2006-07 World Cup to award super combined crystal globe
2006-07 World Cup to award super combined crystal globeThe proposals for the 2007 alpine World Cup calendars, which will be discussed at the end of May at the FIS congress in Portugal, include several interesting points. A total of 78 events are planned for both women and men in a dozen countries from Oct. 28, 2006 (opening in Soelden, Austria) to March 18, 2007 (with the Finals at Lenzerheide, Switzerland).
Among the changes which may be introduced, a men's slalom in Levi, Finland, in mid-November, next to a women's race. Beaver Creek could host a downhill/slalom super combined at the end of November/early December instead of a super G, while Val d'Isere, France, may lose its very traditional downhill, which has been part of the World Cup tour since December 1969.
Alta Badia, Italy, which has organized a very spectacular giant slalom after the speed events at Val Gardena, Italy, since 1985, should also get a slalom earlier in the week (on Tuesday). A total of five super combineds are planned along with the traditional Hahnenkamm slalom at Kitzbuehel – and a crystal globe will be awarded in that event, as was the case in the 1980s.
On the women's circuit, Aspen is scheduled to host three races (super G, giant slalom and slalom) during the Thanksgiving weekend. The World Cup tour returns at the end of February to Sierra Nevada, Spain, where no World Cup races have taken place since the 1999 Finals.
Tarvisio, in the northeast of Italy, a few miles from Austria and Slovenia, will host its first World Cup races in March with a downhill, super G and super combined.
In 2008, the World Cup tour will return to Whistler Mountain, B.C., for pre-Olympics events in February, and St. Moritz, Switzerland, is a motivated candidate for the third super World Cup Finals since 2000, hosting alpine, nordic, snowboard and freestyle.
A lot of top champions will not compete next season, and some of them invited their colleagues to nice farewell parties in the weeks following the World Cup Finals in Are, Sweden.
At the end of March, Slovenia's Jure Kosir, one of the most spectacular slalom specialists in the 1990s, organized a pro-am race in Kranjska Gora attended by many of his former great rivals. More than 10,000 spectators watched the competition and a big concert took place in the evening. The 34-year-old Kosir, a bronze-medal winner at the 1994 Olympics, will be a busy man. Beside his family, he will also be busy working with some of his partners, as Rossignol and he will promote Kranjska Gora and the 'Hit-Casino' company owned by Las Vegas gambling giant Harrah's.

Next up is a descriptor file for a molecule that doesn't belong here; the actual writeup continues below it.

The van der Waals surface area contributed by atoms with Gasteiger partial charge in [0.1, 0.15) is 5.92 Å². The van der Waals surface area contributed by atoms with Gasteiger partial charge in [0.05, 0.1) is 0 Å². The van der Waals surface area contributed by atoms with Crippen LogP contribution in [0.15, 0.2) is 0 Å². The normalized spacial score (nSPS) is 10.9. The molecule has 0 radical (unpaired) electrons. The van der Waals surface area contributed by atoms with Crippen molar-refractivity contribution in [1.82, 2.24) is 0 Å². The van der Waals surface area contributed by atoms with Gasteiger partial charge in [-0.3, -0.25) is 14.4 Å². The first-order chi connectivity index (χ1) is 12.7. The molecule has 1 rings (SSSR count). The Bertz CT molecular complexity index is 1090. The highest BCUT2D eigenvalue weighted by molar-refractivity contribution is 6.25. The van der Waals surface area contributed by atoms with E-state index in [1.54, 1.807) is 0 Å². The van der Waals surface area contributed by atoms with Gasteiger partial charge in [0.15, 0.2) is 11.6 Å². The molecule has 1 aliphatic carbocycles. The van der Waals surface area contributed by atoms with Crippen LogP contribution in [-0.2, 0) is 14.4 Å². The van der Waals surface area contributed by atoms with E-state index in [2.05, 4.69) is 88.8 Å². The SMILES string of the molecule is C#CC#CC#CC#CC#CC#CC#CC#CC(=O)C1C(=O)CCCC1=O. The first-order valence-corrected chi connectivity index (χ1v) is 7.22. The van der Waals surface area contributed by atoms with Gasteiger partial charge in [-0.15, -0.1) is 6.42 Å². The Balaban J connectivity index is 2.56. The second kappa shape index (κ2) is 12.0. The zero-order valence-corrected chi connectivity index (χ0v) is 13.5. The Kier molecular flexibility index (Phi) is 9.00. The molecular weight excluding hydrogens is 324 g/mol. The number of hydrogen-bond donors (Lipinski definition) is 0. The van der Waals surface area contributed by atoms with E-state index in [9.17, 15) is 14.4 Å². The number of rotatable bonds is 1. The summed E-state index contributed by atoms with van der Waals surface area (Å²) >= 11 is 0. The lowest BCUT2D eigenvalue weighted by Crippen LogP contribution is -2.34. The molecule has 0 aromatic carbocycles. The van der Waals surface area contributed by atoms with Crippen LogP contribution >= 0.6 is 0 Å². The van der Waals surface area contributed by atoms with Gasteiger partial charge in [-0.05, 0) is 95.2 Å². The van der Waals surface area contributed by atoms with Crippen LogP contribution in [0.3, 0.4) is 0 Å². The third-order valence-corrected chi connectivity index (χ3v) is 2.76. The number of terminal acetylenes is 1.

A week later, almost a thousand people – including stars such as Marc Girardelli, Bernhard Russi, Michael von Gruenigen, Pernilla Wiberg and Mexico's Hubertus von Hohenlohe – gathered in Davos to honor Switzerland's Paul Accola, the 1992 overall World Cup champion, who officially retired from ski racing at 38. Accola, who won his first Olympic medal in 1988 at Calgary (third in combined) left the World Cup tour in January 2005 after finishing 31st in downhill at Garmisch-Partenkirchen, Germany. A father of two kids, 'Pauli' was one of the best allrounders on the tour in the early 1990s before focusing on downhill and super G. He lost his momentum in 2002 after suffering a foot injury a few weeks before the start of the next season, losing the chance to compete in front of his fans at the 2003 worlds in St. Moritz. He worked out hard to come back but it was not enough. During the off-seasons, he spent most of his time working on his caterpillars or other industrial machines. In fact, Accola is considered one of the finest experts in this field. FIS downhill designer Bernhard Russi worked with him a few years ago building the start area of the men's downhill at St. Moritz.
Switzerland's Sonja Nef and Germany's Hilde Gerg were the stars of a huge and exclusive party hosted by Christoph Bronde, top manager at Volkl International, at Austria's Zuers am Arlberg. Among the guests who took part in a fun race were former overall champions Hanni Wenzel (and her young daughter Tina Weirather, who just won a gold medal at the recent junior worlds), Maria Walliser, Alexandra Meissnitzer, slalom world champion Frank Worndl and downhill Olympic champion Russi. Austria's Nicole Hosp was also present at the get-together.